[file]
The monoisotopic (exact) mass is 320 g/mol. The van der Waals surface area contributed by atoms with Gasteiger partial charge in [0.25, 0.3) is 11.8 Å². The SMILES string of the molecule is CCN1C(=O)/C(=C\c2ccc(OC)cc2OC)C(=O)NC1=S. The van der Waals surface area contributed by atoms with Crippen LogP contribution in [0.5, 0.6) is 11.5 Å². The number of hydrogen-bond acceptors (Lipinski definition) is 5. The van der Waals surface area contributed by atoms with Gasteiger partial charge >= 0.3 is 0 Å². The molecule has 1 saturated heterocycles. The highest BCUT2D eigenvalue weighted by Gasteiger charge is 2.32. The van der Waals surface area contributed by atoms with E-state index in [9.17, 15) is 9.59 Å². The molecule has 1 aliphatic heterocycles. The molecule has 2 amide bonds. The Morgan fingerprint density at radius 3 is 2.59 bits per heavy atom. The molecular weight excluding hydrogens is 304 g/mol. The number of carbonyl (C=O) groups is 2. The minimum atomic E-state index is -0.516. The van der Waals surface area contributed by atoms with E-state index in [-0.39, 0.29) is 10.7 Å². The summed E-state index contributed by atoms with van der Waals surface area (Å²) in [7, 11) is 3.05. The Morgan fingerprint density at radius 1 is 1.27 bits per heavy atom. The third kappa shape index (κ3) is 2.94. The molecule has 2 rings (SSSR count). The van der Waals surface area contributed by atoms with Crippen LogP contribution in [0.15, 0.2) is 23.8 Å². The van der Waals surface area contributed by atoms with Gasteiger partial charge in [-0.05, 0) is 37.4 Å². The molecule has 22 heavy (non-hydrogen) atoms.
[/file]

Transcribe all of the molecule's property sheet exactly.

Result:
The monoisotopic (exact) mass is 320 g/mol. The van der Waals surface area contributed by atoms with Gasteiger partial charge in [0.25, 0.3) is 11.8 Å². The SMILES string of the molecule is CCN1C(=O)/C(=C\c2ccc(OC)cc2OC)C(=O)NC1=S. The van der Waals surface area contributed by atoms with Crippen LogP contribution in [0.5, 0.6) is 11.5 Å². The number of hydrogen-bond acceptors (Lipinski definition) is 5. The van der Waals surface area contributed by atoms with Gasteiger partial charge >= 0.3 is 0 Å². The molecule has 1 saturated heterocycles. The highest BCUT2D eigenvalue weighted by Gasteiger charge is 2.32. The van der Waals surface area contributed by atoms with E-state index in [9.17, 15) is 9.59 Å². The molecule has 1 aliphatic heterocycles. The molecule has 2 amide bonds. The Morgan fingerprint density at radius 3 is 2.59 bits per heavy atom. The molecular weight excluding hydrogens is 304 g/mol. The number of carbonyl (C=O) groups is 2. The minimum atomic E-state index is -0.516. The van der Waals surface area contributed by atoms with E-state index in [-0.39, 0.29) is 10.7 Å². The summed E-state index contributed by atoms with van der Waals surface area (Å²) in [7, 11) is 3.05. The Morgan fingerprint density at radius 1 is 1.27 bits per heavy atom. The third kappa shape index (κ3) is 2.94. The molecule has 2 rings (SSSR count). The van der Waals surface area contributed by atoms with Crippen LogP contribution in [0.15, 0.2) is 23.8 Å². The van der Waals surface area contributed by atoms with Gasteiger partial charge in [-0.05, 0) is 37.4 Å². The molecule has 22 heavy (non-hydrogen) atoms.